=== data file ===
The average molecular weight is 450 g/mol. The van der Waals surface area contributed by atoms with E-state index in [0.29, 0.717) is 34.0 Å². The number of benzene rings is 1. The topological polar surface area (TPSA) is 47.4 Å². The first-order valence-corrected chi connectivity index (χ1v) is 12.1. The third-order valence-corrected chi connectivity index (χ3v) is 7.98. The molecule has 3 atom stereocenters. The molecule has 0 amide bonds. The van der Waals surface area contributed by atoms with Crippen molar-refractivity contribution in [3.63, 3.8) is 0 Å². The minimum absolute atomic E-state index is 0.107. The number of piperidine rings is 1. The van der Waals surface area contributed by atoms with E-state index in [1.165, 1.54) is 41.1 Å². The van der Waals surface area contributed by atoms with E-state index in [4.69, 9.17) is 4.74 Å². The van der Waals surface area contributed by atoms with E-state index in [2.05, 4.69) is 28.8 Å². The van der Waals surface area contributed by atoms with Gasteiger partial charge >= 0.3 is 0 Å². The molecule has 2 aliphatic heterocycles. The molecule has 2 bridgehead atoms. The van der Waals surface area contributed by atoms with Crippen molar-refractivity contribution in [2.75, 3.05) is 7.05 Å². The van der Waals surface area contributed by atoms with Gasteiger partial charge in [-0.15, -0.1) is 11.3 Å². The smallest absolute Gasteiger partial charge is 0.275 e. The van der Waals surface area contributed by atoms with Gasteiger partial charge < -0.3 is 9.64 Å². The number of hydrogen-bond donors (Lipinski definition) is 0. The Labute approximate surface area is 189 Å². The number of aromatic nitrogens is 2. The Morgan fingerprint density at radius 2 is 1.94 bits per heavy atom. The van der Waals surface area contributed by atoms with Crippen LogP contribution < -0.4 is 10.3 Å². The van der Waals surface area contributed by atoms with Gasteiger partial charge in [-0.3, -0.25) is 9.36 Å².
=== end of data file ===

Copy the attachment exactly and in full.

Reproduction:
The average molecular weight is 450 g/mol. The van der Waals surface area contributed by atoms with E-state index in [0.29, 0.717) is 34.0 Å². The number of benzene rings is 1. The topological polar surface area (TPSA) is 47.4 Å². The first-order valence-corrected chi connectivity index (χ1v) is 12.1. The third-order valence-corrected chi connectivity index (χ3v) is 7.98. The molecule has 3 atom stereocenters. The molecule has 0 amide bonds. The van der Waals surface area contributed by atoms with Crippen molar-refractivity contribution in [3.63, 3.8) is 0 Å². The minimum absolute atomic E-state index is 0.107. The number of piperidine rings is 1. The van der Waals surface area contributed by atoms with E-state index in [1.165, 1.54) is 41.1 Å². The van der Waals surface area contributed by atoms with E-state index in [4.69, 9.17) is 4.74 Å². The van der Waals surface area contributed by atoms with E-state index in [2.05, 4.69) is 28.8 Å². The van der Waals surface area contributed by atoms with Gasteiger partial charge >= 0.3 is 0 Å². The molecule has 2 aliphatic heterocycles. The molecule has 2 bridgehead atoms. The van der Waals surface area contributed by atoms with Crippen molar-refractivity contribution in [2.75, 3.05) is 7.05 Å². The van der Waals surface area contributed by atoms with Gasteiger partial charge in [-0.15, -0.1) is 11.3 Å². The smallest absolute Gasteiger partial charge is 0.275 e. The van der Waals surface area contributed by atoms with Gasteiger partial charge < -0.3 is 9.64 Å². The number of hydrogen-bond donors (Lipinski definition) is 0. The Labute approximate surface area is 189 Å². The number of aromatic nitrogens is 2. The Morgan fingerprint density at radius 2 is 1.94 bits per heavy atom. The van der Waals surface area contributed by atoms with Crippen LogP contribution < -0.4 is 10.3 Å². The van der Waals surface area contributed by atoms with Gasteiger partial charge in [-0.3, -0.25) is 9.36 Å².